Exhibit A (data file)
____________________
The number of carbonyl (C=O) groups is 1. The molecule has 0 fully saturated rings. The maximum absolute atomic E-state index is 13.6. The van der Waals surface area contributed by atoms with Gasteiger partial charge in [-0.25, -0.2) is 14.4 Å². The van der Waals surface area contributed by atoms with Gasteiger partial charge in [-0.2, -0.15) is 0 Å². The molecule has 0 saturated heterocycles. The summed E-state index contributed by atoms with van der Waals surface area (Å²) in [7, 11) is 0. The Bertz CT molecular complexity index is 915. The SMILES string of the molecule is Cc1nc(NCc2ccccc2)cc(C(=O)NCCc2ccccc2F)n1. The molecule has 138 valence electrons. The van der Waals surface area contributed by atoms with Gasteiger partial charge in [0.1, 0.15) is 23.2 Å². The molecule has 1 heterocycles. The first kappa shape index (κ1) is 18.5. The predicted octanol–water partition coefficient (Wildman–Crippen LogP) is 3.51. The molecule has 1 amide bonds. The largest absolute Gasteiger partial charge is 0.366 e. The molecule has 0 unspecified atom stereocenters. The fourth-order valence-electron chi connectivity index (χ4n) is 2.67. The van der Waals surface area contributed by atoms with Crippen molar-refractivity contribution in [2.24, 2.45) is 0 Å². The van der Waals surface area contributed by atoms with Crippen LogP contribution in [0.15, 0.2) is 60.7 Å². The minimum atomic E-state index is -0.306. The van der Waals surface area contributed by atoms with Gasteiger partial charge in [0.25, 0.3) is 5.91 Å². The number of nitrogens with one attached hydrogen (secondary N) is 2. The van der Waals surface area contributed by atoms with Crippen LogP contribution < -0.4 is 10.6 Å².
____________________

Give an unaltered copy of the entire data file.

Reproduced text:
The number of carbonyl (C=O) groups is 1. The molecule has 0 fully saturated rings. The maximum absolute atomic E-state index is 13.6. The van der Waals surface area contributed by atoms with Gasteiger partial charge in [-0.25, -0.2) is 14.4 Å². The van der Waals surface area contributed by atoms with Gasteiger partial charge in [-0.2, -0.15) is 0 Å². The molecule has 0 saturated heterocycles. The summed E-state index contributed by atoms with van der Waals surface area (Å²) in [7, 11) is 0. The Bertz CT molecular complexity index is 915. The SMILES string of the molecule is Cc1nc(NCc2ccccc2)cc(C(=O)NCCc2ccccc2F)n1. The molecule has 138 valence electrons. The van der Waals surface area contributed by atoms with Gasteiger partial charge in [0.1, 0.15) is 23.2 Å². The molecule has 1 heterocycles. The first kappa shape index (κ1) is 18.5. The predicted octanol–water partition coefficient (Wildman–Crippen LogP) is 3.51. The molecule has 1 amide bonds. The largest absolute Gasteiger partial charge is 0.366 e. The molecule has 0 unspecified atom stereocenters. The fourth-order valence-electron chi connectivity index (χ4n) is 2.67. The van der Waals surface area contributed by atoms with Crippen molar-refractivity contribution in [2.24, 2.45) is 0 Å². The van der Waals surface area contributed by atoms with Crippen LogP contribution in [0.15, 0.2) is 60.7 Å². The minimum atomic E-state index is -0.306. The van der Waals surface area contributed by atoms with Gasteiger partial charge in [0.25, 0.3) is 5.91 Å². The number of nitrogens with one attached hydrogen (secondary N) is 2. The van der Waals surface area contributed by atoms with Crippen LogP contribution < -0.4 is 10.6 Å².